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Stages of Tooth Decay

Posted on 3/1/2024 by Weo Admin
A dentist holding a missing toothTooth decay, a common dental issue, progresses through several stages, each requiring attention and care to prevent further damage. Understanding these stages empowers you to maintain your dental health proactively.


Demineralization occurs when acids produced by bacteria in plaque attack the enamel. Plaque, a sticky film of bacteria, thrives on sugars and starches left on your teeth after consuming food and beverages. Over time, these acids weaken the enamel, leading to the formation of tiny cavities. While the enamel can repair itself to some extent with minerals from saliva and fluoride from toothpaste, proper oral hygiene is crucial to prevent demineralization from progressing.

Enamel Decay

As demineralization continues unchecked, enamel decay sets in. The enamel surface breaks down at this stage, creating visible cavities. You may notice discoloration or rough spots on your teeth, indicating enamel erosion. Decay can penetrate the tooth structure, leading to more severe complications.

Dentin Decay

Dentin, the layer beneath the enamel, is susceptible to decay once the enamel is compromised. Dentin decay progresses more rapidly than enamel decay due to its softer nature. As bacteria infiltrate the dentin, you may experience increased tooth sensitivity to hot, cold, or sweet foods. Sensitivity indicates that decay has advanced and warrants immediate dental attention to prevent further damage.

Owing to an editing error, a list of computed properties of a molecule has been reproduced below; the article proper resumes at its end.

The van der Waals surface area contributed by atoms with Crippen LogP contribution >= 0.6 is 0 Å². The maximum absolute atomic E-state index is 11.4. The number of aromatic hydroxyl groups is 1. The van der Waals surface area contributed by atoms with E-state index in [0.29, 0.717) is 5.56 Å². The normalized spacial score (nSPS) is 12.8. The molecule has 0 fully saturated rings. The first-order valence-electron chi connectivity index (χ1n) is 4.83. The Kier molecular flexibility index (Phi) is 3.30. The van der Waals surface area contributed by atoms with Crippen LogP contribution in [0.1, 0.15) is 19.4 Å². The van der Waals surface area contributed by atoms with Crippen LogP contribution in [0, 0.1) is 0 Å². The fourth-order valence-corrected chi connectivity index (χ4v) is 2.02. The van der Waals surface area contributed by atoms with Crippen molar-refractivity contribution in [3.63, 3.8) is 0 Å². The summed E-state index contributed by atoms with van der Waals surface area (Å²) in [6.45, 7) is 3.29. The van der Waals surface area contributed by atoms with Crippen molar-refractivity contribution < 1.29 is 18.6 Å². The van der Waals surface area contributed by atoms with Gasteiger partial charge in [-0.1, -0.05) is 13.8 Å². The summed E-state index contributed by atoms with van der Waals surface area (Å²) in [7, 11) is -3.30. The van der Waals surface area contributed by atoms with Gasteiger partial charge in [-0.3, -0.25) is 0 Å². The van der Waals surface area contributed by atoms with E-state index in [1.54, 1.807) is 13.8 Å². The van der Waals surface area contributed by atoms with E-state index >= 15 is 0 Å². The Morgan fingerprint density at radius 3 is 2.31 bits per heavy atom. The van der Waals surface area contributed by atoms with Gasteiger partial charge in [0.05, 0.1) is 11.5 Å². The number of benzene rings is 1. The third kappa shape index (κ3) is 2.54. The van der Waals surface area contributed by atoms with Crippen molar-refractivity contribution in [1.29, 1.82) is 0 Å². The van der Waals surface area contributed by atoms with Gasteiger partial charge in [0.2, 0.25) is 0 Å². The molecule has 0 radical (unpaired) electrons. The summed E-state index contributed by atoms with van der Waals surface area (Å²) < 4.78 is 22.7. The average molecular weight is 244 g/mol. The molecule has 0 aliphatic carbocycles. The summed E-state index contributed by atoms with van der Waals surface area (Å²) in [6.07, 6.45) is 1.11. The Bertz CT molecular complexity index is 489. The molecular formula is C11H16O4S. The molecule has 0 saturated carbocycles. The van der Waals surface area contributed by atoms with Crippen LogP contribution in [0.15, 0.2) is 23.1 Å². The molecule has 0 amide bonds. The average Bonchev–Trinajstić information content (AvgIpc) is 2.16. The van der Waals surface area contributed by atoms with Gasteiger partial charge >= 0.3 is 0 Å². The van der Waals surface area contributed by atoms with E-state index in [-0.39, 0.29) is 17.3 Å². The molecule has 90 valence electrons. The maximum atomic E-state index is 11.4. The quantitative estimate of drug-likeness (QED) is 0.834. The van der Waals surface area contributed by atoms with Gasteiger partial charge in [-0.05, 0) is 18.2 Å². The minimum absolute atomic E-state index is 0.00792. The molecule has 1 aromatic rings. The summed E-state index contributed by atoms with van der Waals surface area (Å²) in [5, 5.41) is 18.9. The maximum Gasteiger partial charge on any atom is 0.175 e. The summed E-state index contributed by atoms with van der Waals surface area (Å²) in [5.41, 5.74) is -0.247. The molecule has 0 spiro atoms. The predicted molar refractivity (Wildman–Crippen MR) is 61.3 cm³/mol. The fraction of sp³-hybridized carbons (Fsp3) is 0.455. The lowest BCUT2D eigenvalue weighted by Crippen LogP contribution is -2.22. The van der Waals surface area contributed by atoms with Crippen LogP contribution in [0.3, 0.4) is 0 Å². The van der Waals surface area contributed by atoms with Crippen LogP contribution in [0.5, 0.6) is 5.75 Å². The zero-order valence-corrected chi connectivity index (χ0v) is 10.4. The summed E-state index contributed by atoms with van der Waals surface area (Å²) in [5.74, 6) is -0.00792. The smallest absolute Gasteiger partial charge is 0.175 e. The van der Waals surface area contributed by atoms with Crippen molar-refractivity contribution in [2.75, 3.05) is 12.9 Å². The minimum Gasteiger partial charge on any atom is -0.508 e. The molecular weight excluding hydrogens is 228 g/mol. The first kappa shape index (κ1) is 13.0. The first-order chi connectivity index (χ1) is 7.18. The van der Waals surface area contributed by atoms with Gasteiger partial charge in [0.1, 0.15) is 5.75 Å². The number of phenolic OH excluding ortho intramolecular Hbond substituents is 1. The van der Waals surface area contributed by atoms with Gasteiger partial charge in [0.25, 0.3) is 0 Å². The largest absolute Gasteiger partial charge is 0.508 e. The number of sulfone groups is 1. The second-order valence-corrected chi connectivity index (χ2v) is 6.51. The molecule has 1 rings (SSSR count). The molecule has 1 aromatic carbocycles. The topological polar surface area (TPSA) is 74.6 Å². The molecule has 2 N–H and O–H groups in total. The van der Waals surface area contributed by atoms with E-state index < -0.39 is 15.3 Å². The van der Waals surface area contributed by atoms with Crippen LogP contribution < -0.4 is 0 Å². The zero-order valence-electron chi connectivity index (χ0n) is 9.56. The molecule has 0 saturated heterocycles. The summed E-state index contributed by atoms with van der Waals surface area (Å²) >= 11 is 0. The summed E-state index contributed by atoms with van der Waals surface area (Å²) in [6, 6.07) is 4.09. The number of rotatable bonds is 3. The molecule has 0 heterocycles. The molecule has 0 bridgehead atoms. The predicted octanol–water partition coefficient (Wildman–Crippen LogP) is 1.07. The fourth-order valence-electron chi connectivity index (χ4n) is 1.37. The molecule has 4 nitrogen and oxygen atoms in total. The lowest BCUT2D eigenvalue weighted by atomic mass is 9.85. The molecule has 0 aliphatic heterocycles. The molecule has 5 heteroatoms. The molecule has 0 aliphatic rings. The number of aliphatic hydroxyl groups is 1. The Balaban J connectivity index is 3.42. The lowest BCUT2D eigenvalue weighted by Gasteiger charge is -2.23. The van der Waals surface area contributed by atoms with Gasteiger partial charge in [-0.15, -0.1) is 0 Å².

Pulp Decay

At this critical stage, decay reaches the pulp, which is the innermost part of the tooth containing nerves and blood vessels. Pulp decay causes intense toothache, swelling, and potential abscess formation. Ignoring these symptoms can lead to severe infections and complications requiring root canal therapy or even tooth extraction. Early detection and treatment are essential to preserve the tooth structure and prevent extensive damage.


An abscess forms when bacteria infect the pulp and surrounding tissues, causing a painful pocket of pus to develop. Symptoms include severe pain, swelling, fever, and general discomfort. Your dentist will assess the abscess and recommend appropriate drainage, antibiotics, or root canal therapy.

Early detection and intervention are crucial to maintaining a healthy smile. Schedule regular dental checkups, and do not hesitate to discuss any concerns you have with our dentist.

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(352) 666-9898


3429 Mariner Blvd.
Spring Hill, FL 34609-2463

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DeLuca, Ressel, & Congemi Dental Care - Dr. James DeLuca DMD, Dr. Nick Ressel DMD, 3429 Mariner Blvd., Spring Hill, FL 34609 ~ (352) 666-9898 ~ ~ 4/19/2024 ~ Tags: dentist spring hill fl ~